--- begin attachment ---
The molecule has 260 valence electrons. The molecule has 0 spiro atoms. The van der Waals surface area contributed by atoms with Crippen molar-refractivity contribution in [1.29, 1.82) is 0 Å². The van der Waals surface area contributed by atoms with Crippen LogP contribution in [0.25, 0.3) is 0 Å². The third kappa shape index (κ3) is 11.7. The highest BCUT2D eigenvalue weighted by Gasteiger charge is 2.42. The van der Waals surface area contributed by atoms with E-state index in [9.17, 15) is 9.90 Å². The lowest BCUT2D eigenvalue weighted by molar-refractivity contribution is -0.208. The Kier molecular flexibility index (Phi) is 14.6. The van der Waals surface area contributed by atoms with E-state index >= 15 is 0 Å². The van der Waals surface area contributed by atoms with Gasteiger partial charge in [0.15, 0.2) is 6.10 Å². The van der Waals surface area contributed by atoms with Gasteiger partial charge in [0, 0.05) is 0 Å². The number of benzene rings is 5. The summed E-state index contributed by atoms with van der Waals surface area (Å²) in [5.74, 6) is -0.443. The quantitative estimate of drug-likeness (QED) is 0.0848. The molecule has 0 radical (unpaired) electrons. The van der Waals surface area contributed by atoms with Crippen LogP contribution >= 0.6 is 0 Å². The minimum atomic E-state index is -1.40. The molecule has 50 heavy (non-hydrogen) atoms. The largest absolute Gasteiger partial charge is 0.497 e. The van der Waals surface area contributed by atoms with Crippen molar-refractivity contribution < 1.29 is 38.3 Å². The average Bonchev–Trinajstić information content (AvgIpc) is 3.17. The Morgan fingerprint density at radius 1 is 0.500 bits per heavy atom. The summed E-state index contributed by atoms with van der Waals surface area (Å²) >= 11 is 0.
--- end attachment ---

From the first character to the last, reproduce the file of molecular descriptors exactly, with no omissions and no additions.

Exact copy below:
The molecule has 260 valence electrons. The molecule has 0 spiro atoms. The van der Waals surface area contributed by atoms with Crippen molar-refractivity contribution in [1.29, 1.82) is 0 Å². The van der Waals surface area contributed by atoms with Crippen LogP contribution in [0.25, 0.3) is 0 Å². The third kappa shape index (κ3) is 11.7. The highest BCUT2D eigenvalue weighted by Gasteiger charge is 2.42. The van der Waals surface area contributed by atoms with E-state index in [9.17, 15) is 9.90 Å². The lowest BCUT2D eigenvalue weighted by molar-refractivity contribution is -0.208. The Kier molecular flexibility index (Phi) is 14.6. The van der Waals surface area contributed by atoms with E-state index >= 15 is 0 Å². The van der Waals surface area contributed by atoms with Gasteiger partial charge in [0.15, 0.2) is 6.10 Å². The van der Waals surface area contributed by atoms with Gasteiger partial charge in [0, 0.05) is 0 Å². The number of benzene rings is 5. The summed E-state index contributed by atoms with van der Waals surface area (Å²) in [5.74, 6) is -0.443. The quantitative estimate of drug-likeness (QED) is 0.0848. The molecule has 0 radical (unpaired) electrons. The van der Waals surface area contributed by atoms with Crippen LogP contribution >= 0.6 is 0 Å². The minimum atomic E-state index is -1.40. The molecule has 50 heavy (non-hydrogen) atoms. The largest absolute Gasteiger partial charge is 0.497 e. The van der Waals surface area contributed by atoms with Crippen molar-refractivity contribution < 1.29 is 38.3 Å². The average Bonchev–Trinajstić information content (AvgIpc) is 3.17. The Morgan fingerprint density at radius 1 is 0.500 bits per heavy atom. The summed E-state index contributed by atoms with van der Waals surface area (Å²) >= 11 is 0.